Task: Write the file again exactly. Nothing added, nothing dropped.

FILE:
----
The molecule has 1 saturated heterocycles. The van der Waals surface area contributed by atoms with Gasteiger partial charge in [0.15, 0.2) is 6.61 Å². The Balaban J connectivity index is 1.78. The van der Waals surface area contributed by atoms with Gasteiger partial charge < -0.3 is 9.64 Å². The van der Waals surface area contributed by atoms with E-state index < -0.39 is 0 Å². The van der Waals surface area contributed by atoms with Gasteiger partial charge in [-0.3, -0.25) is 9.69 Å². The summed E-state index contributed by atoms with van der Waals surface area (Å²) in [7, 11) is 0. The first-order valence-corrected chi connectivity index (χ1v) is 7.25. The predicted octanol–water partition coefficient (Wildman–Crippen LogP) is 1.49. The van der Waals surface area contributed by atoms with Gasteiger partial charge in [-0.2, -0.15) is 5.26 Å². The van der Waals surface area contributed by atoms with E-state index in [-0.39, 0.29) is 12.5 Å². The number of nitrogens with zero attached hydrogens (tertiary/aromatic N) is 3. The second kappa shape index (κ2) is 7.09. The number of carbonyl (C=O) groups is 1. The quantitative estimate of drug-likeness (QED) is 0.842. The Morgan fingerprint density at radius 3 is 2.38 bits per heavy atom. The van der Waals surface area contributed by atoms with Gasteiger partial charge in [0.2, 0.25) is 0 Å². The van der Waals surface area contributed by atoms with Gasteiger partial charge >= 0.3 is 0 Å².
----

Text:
The molecule has 1 saturated heterocycles. The van der Waals surface area contributed by atoms with Gasteiger partial charge in [0.15, 0.2) is 6.61 Å². The Balaban J connectivity index is 1.78. The van der Waals surface area contributed by atoms with Gasteiger partial charge < -0.3 is 9.64 Å². The van der Waals surface area contributed by atoms with E-state index < -0.39 is 0 Å². The van der Waals surface area contributed by atoms with Gasteiger partial charge in [-0.3, -0.25) is 9.69 Å². The summed E-state index contributed by atoms with van der Waals surface area (Å²) in [7, 11) is 0. The first-order valence-corrected chi connectivity index (χ1v) is 7.25. The predicted octanol–water partition coefficient (Wildman–Crippen LogP) is 1.49. The van der Waals surface area contributed by atoms with Gasteiger partial charge in [-0.2, -0.15) is 5.26 Å². The van der Waals surface area contributed by atoms with E-state index in [-0.39, 0.29) is 12.5 Å². The number of nitrogens with zero attached hydrogens (tertiary/aromatic N) is 3. The second kappa shape index (κ2) is 7.09. The number of carbonyl (C=O) groups is 1. The quantitative estimate of drug-likeness (QED) is 0.842. The Morgan fingerprint density at radius 3 is 2.38 bits per heavy atom. The van der Waals surface area contributed by atoms with Gasteiger partial charge in [0.2, 0.25) is 0 Å². The van der Waals surface area contributed by atoms with Gasteiger partial charge >= 0.3 is 0 Å².